Ross said India’s relatively lower health care costs have also spurred a surge in “medical tourism — although I hate that term.” Hospitals in India could secure accreditation from the non-profit Joint Commission International to take advantage of the increasing interest from patients and insurers in developed countries, he added. “The cost of a procedure is a third less in India, but the care is excellent. You will see more and more people going overseas for health care.”
Insurers like Blue Cross waive a patient’s co-pay if they go overseas for surgery because of the lower costs. For companies having trouble keeping up with today’s medical expenses, this could be a tremendous opportunity, Ross said, joking that ailing companies like General Motors could benefit. In fact, he suggested to fellow panelist Shobana Kamineni, executive director of Apollo Hospital Enterprises, that her chain consider alliances with large insurers to lower the cost of its services for patients, and thereby expand its market opportunity.
According to Kamineni, about 15% of Apollo’s patients are foreigners, and they come not “for vanilla care” like cosmetic surgery, but for complex surgeries like hip replacements. “India can become a real hub for medical tourism,” she said, noting that Apollo attracts patients from Canada, the U.K. and even countries like Afghanistan because of lower costs and also shorter wait times. Over the years, costs for medical services have remained low in the country because they would be otherwise unaffordable for most of India’s citizens, who are unable to obtain health insurance beyond age 60. “India is probably the best place to get sick — it is the cheapest,” Kamineni said.
In recent years, health insurance in India has been growing at a rate of 38% to 40%, according to Joshipura of GlaxoSmithKline. He said that although India has shown increases in life expectancy, its health care industry will have to factor in the need to treat a wider range of diseases as health awareness and affordability grows, especially in the larger rural markets.
Joshipura stressed the need to develop health care infrastructure to ensure access to the rural markets. He pointed out that India’s expenditure on health care is just about 4.5% to 5% of its GDP, compared with 10% to 11% in France, Germany and Switzerland, and more than 15% in the U.S. The government could play a greater role in expanding access to health care in India, he added: Government-funded health care reaches only 0.9% of the market; the private sector fills in the gap.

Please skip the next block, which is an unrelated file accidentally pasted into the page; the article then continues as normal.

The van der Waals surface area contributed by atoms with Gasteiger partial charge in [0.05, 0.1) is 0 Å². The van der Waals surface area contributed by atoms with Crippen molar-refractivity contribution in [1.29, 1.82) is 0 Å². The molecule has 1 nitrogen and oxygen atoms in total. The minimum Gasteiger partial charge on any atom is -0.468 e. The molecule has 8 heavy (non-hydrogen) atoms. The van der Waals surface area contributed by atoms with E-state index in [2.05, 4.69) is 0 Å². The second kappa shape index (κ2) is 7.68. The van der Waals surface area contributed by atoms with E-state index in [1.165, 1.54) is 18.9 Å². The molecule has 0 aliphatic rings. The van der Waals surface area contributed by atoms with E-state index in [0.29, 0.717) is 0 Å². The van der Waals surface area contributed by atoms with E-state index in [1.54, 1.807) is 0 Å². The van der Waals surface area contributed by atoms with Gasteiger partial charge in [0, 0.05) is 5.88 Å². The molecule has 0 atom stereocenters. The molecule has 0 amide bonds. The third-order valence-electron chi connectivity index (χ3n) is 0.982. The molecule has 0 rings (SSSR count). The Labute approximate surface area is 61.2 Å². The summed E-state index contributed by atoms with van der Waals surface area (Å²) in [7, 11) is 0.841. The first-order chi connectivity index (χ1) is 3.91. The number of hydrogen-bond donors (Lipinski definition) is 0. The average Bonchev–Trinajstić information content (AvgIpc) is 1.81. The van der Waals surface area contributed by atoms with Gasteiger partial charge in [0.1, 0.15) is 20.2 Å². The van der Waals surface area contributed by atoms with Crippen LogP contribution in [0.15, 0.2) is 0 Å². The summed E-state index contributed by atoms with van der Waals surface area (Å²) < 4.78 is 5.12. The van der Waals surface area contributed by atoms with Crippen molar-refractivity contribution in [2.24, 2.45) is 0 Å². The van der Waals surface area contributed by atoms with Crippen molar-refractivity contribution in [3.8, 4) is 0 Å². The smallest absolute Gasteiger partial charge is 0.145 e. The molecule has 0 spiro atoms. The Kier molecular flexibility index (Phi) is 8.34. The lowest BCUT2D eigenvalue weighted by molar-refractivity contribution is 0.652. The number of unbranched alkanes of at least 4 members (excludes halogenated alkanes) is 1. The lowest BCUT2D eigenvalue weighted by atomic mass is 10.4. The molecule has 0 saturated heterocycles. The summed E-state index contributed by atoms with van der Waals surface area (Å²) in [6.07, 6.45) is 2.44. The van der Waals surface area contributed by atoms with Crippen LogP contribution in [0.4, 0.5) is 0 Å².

But intelligent use of technology could help reach “the 500 million people who don’t have access to health care” in India, according to Jayasuriya. She cited applications for India’s rural markets, such as diagnostic labs in kiosk-like facilities where, for instance, a sick child’s parents could determine whether or not an infection calls for rapid intervention. Sanofi-aventis had a model built around such kiosk-type labs that don’t necessarily have to be staffed by doctors, she noted. Similar applications could also find uses in developed markets like the U.S. in, for example, neonatal screenings. Another technological innovation Jayasuriya referenced was a reverse-engineered home dialysis machine that Indian computer maker HCL had developed for US$400 compared to a price of US$4,000 in the U.S. market.
Expanding the reach of health care services is easier said than done in India, Kamineni said. Apollo Hospitals, which now has 42 hospitals and 8,000 beds nationwide, plans to open four hospitals next year in Mumbai. Creating new capacity in hospital beds is a formidable challenge, she noted, adding that the high cost of land in urban areas is not offset by any government concessions even though the end use is health care. “My dad [Prathap Reddy, the group’s founder and chairman] says it is easier to build a liquor factory, because the risks are so much [higher] with hospitals. It’s like flying a plane every single day.”
Finding good talent is also a problem, Kamineni said. Her group runs two medical colleges and 14 nursing schools to serve its talent needs. The solution lies in privatizing education with a for-profit model to attract investors, she argued. “There is no [talent] planning in the health care business. Between last year and this year, we added 20,000 people to our work force.”
Kamineni was, however, optimistic about the possibilities with India’s traditional systems of alternative medicine, notably Ayurveda. Johnson & Johnson is looking for Ayurvedic drugs, for both prescription and nonprescription uses, including non-alcoholic mouthwashes and pain-relieving medications, according to Ross. “They are hunting in India for products to sell all over the world.”
According to Joshipura, India hasn’t done enough to develop its alternative systems of medicine. “China has done a good job with Chinese medicine,” he said, suggesting India follow that example. “It’s going to take time for a Western company to develop familiarity [with alternative medicine systems like Ayurveda].” Ross agreed: “If you talk to the multinationals [about alternative medicine], you have to develop scientific data; it’s not just about word of mouth.”